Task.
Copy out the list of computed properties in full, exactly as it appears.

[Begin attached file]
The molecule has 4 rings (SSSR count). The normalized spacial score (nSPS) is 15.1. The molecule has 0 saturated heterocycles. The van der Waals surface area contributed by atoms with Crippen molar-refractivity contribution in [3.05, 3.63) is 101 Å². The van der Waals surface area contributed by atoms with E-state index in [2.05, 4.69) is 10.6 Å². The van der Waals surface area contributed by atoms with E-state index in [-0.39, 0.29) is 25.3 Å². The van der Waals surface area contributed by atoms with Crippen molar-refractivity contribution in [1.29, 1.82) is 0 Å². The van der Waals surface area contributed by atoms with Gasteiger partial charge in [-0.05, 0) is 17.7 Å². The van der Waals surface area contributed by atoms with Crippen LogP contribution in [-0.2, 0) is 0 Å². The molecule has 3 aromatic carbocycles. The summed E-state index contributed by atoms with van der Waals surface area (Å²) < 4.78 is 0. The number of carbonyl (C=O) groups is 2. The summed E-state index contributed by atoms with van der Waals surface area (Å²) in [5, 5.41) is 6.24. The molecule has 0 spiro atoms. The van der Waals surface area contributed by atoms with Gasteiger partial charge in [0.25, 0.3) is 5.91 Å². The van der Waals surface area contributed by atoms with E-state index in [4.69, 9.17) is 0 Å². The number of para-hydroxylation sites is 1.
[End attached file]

The molecule has 4 rings (SSSR count). The normalized spacial score (nSPS) is 15.1. The molecule has 0 saturated heterocycles. The van der Waals surface area contributed by atoms with Crippen molar-refractivity contribution in [3.05, 3.63) is 101 Å². The van der Waals surface area contributed by atoms with E-state index in [2.05, 4.69) is 10.6 Å². The van der Waals surface area contributed by atoms with E-state index in [-0.39, 0.29) is 25.3 Å². The van der Waals surface area contributed by atoms with Crippen molar-refractivity contribution in [1.29, 1.82) is 0 Å². The van der Waals surface area contributed by atoms with Gasteiger partial charge in [-0.05, 0) is 17.7 Å². The van der Waals surface area contributed by atoms with Crippen LogP contribution in [-0.2, 0) is 0 Å². The molecule has 3 aromatic carbocycles. The summed E-state index contributed by atoms with van der Waals surface area (Å²) < 4.78 is 0. The number of carbonyl (C=O) groups is 2. The summed E-state index contributed by atoms with van der Waals surface area (Å²) in [5, 5.41) is 6.24. The molecule has 0 spiro atoms. The van der Waals surface area contributed by atoms with Gasteiger partial charge in [0.25, 0.3) is 5.91 Å². The van der Waals surface area contributed by atoms with E-state index in [4.69, 9.17) is 0 Å². The number of para-hydroxylation sites is 1.